Peel has to file his written brief and short appendix by April 23. The government has until May 23 to file its brief. If Peel wants to reply to the government's brief, he must submit it no later than June 6.

Peel originally had until Jan. 15 to file his brief, but was allowed more time since Williams withdrew from the case.

Helped law firm go global
Lawyer News | 2008/02/05 14:11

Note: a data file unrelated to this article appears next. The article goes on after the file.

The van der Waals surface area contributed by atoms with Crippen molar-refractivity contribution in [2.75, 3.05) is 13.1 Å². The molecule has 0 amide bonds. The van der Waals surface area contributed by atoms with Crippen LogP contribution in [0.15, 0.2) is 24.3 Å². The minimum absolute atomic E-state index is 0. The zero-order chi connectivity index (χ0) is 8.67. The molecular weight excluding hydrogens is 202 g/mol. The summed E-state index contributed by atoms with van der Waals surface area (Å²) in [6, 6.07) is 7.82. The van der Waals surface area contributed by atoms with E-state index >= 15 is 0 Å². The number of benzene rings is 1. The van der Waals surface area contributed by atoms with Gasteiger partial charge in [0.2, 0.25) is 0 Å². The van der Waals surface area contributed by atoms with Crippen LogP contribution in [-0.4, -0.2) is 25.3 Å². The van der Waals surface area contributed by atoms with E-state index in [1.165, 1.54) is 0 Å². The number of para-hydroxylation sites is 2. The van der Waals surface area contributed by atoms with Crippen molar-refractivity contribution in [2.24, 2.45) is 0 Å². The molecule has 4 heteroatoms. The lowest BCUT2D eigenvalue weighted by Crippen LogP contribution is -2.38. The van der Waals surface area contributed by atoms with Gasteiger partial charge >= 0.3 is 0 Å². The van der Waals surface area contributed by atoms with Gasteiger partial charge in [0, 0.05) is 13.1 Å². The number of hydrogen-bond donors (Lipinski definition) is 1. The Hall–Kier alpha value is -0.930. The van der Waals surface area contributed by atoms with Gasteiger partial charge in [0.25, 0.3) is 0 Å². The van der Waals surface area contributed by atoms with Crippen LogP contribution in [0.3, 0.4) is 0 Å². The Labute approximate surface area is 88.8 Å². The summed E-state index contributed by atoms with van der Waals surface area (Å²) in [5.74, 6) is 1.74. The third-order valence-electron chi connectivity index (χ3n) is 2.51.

pThomas A. Reynolds Jr. led Winston amp; Strawn on a path of global expansion and brought in politically powerful partners, including former Gov. James Thompson and former U.S. Atty. Dan Webb./ppHe was also part of the ownership group that moved the Milwaukee Braves to Atlanta in the mid-1960s and chairman of the authority that built the stadium where the Chicago White Sox play./ppMr. Reynolds, 79, died of complications of Parkinson's disease Thursday, Feb. 14, in his Winnetka home, son Thomas A. Reynolds III said./ppThe second of three generations to practice law at Winston, Mr. Reynolds was the firm's managing director from 1969 to 1989 and then chairman until his retirement in 1992./ppDuring his years at the helm, Winston expanded from 70 lawyers in Chicago to about 400 lawyers in five countries./ppHe built this law firm, it's fair to say, said Thompson, who succeeded Mr. Reynolds as Winston's chairman. He put it on the map./ppA year after Mr. Reynolds took over, the firm opened an office in Washington, D.C. In 1980, Mr. Reynolds oversaw a merger that established a New York office./ppHis belief was that the firm that decided to stay regional would not be able to compete, said his son, a partner at Winston./ppMr. Reynolds hired a string of legal and political heavyweights who attracted big-spending clients. Shortly after Thompson left the U.S. attorney's office in 1975, Mr. Reynolds signed him to Winston. Throughout Thompson's tenure as governor, Mr. Reynolds chaired his finance committee./ppThompson said he considered 10 law firms after leaving the governor's office in 1991 and was swayed by Mr. Reynolds and his promise that Thompson could take over as Winston amp; Strawn's chairman upon Mr. Reynolds' retirement./ppHe was able to inspire other people, and he had a great head for business, Thompson said./ppMr. Reynolds also was instrumental in the hiring of former vice president Walter Mondale, former Illinois Commerce Commission chairman Michael Hasten and Webb, the former U.S. Attorney for the Chicago region./ppIn the late 1980s, Thompson appointed Mr. Reynolds to lead the Illinois Sports Finance Authority, which oversaw the construction of a new White Sox ballpark, now U.S. Cellular Field. Today, Thompson heads the authority./ppA lifelong fan of baseball, Mr. Reynolds was part of a syndicate of Chicago businessmen led by William Bartholomay that bought the Milwaukee Braves for $5.5 million in 1962./ppFrankly, they did it because the Cubs weren't for sale, Mr. Reynolds' son said, noting his father's lifelong fealty to the North Side team. For dad, it was the love of baseball./ppA year after buying the Braves, the ownership group began negotiations that led to the team's move to Atlanta in 1966, sparking legal disputes and the long-standing ire of fans in Milwaukee. The group sold the team to Ted Turner in the mid-1970s./ppMr. Reynolds' father joined Winston amp; Strawn in 1927, following his graduation from Georgetown University Law School./ppMr. Reynolds grew up in Edgewater and attended Loyola Academy and Georgetown, where he was a top tennis player before being sidelined by injury. He graduated from University of Michigan's law school and married the former Suzanne FitzSimons in 1951./ppMr. Reynolds sat on a number of boards, including those of Gannett and Smurfit-Stone./ppHe was a supporter of The Big Shoulders Fund, which provides educational opportunities to impoverished inner-city students, from its inception in 1986./ppA convivial executive, Mr. Reynolds often held court after a long day's work in the bar of the Mid-Day Club in what is now the Chase Tower./ppHe used to say, 'You might as well have fun in this life because if you don't, no one's going to want to be with you in the first place,' his son said./ppIn addition to his wife and son, Mr. Reynolds also is survived by sons Sherman, Timothy and Stephen; daughters Kathy Lanctot, Suzy Hick and Ellen Largay; sisters Sheila Berner, Susan Sullivan and Mary Ellen; 37 grandchildren; and two great-grandchildren./ppTwo daughters, Julie Shaw and Clare Joyce, preceded him in death./ppMass will be said at 5 p.m. Tuesday at Sts. Faith, Hope amp; Charity, 191 Linden St., Winnetka.